Monday, April 9, 2012
Plant Your Easter Lily in the Garden
Thousands of Easter lilies symbolizing the Resurrection were part of Sunday’s celebrations and most will be relegated to the rubbish bin, discarded as useless. However since the flowering lily springs from a bulb these lilies may be easily integrated into the garden and provide beauty for many years to come.
Lilies usually bloom in summer but were ‘forced’ to bloom early for Easter so do not expect any more flowering until next year… the bulb needs to rest. *Forcing is a process to make the bulbs bloom prematurely; they believe it is the ‘right time’ to bloom months ahead of their natural schedule.
The lily enjoys sun on her head but a coolness about her feet, so pick a sunny place in the garden and tuck the bulb amongst other guests or put several stones at the base. Also driving winds or extreme heat may adversely affect the lily so pick a site with some afternoon shelter and dappled shade.
As you pull your lily from the pot, you may notice the extreme root growth that has occurred from being in greenhouse conditions. If the roots are tightly bound in a circular pattern, the lily was grown in too small a pot and is ‘root bound’. The roots must be loosened and spread out to allow the poor thing to grow without strangling itself. Gently loosen the roots and it will not harm the bulb if some break or are cut a bit.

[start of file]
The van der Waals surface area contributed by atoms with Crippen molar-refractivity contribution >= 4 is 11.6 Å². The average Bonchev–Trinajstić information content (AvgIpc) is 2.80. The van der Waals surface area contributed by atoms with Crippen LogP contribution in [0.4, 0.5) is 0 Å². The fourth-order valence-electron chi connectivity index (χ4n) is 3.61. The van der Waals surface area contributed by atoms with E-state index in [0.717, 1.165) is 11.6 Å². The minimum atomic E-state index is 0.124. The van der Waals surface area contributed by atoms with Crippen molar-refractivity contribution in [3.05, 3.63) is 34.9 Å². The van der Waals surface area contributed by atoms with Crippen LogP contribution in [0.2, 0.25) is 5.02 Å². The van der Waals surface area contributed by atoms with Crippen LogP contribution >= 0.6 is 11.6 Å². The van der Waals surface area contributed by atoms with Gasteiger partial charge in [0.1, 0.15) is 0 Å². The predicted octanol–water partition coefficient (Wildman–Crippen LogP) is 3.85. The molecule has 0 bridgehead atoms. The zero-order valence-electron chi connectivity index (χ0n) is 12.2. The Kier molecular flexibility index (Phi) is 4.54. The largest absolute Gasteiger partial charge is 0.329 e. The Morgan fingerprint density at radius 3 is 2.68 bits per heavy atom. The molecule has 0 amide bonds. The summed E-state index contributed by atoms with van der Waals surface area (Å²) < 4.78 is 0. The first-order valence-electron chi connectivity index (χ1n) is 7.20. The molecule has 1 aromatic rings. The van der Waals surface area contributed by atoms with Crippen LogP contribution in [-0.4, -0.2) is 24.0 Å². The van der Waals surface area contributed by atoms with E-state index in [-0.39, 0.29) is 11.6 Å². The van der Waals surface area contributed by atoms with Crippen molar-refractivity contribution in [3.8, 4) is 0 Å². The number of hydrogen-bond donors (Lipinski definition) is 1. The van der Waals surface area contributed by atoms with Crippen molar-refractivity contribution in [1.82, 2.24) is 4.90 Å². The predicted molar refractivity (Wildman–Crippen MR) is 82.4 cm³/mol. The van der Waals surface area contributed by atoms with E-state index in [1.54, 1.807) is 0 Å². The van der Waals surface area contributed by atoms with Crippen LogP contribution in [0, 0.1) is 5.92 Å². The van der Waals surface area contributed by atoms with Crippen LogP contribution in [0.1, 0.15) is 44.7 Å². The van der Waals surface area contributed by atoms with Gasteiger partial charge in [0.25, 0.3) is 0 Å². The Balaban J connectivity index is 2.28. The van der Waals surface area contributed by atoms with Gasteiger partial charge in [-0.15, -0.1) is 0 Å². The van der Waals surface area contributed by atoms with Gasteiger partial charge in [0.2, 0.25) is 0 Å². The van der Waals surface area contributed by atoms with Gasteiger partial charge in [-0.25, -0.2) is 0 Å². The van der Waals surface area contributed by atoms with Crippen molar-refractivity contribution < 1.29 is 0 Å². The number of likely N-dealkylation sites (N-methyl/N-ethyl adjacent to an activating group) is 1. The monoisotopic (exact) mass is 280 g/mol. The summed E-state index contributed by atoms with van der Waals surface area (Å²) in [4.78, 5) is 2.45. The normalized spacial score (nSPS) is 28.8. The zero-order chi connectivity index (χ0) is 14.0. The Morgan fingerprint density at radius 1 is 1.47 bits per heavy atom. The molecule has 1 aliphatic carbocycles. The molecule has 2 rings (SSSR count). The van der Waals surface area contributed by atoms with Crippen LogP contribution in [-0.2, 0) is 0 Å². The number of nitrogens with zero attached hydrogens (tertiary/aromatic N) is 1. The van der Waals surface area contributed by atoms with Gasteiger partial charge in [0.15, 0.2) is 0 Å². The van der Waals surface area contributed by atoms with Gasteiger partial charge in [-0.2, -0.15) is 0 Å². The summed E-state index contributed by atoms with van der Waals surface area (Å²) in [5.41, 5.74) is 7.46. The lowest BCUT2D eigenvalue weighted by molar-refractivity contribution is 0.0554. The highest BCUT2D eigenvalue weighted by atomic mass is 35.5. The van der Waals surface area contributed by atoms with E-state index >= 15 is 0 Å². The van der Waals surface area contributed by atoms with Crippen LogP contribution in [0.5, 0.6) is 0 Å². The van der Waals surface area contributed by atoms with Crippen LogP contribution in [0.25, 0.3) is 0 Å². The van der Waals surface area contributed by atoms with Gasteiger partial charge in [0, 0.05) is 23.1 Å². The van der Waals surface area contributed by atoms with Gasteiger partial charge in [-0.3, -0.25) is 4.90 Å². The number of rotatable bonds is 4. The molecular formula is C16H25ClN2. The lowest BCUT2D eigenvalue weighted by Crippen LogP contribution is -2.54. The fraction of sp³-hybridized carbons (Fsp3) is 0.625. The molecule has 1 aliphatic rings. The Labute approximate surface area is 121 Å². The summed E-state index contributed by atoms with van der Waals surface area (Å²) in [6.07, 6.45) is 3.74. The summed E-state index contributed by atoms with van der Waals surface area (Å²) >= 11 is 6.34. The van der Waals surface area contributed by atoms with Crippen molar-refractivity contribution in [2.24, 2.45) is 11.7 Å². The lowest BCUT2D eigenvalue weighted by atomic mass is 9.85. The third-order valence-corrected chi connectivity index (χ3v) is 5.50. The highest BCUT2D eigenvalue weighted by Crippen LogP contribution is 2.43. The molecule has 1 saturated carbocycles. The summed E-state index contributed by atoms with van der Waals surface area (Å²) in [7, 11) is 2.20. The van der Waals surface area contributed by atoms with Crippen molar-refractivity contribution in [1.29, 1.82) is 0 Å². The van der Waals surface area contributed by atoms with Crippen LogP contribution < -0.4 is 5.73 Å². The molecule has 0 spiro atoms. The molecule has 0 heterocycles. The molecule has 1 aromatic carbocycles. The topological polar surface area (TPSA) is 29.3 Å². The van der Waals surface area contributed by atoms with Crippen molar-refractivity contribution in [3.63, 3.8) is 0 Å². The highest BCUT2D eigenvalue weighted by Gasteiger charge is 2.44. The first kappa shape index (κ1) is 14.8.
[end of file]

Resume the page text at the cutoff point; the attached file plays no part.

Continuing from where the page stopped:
Dig a hole that is twice the width of the root ball and five or six inches deeper. Work some potting soil into it and then plant your lily, spreading the newly loosened roots down and out. Often there will be three bulbs in a standard Easter lily pot so carefully divide them and plan on planting them six or seven inches apart. Fill the hole with soil, and water while working your hands in the mush. Jiggle and wiggle the plant while looking for air bubbles to surface and when no more appear, there are no hidden pockets to cause rot. Once the water level has receded, lightly water once again and add a bit of soil if it seems to have sunken at all.
Cut off the wilting flowers, but wait to cut back the foliage until it appears yellow; the foliage will nourish the bulb and help store energy for flowers next year. The unforced flowers will appear on time... in the early summer when the lily normally blooms. Your lily will live for many years, reminding you of the joyous occasion when it was introduced as a guest at an Easter gathering.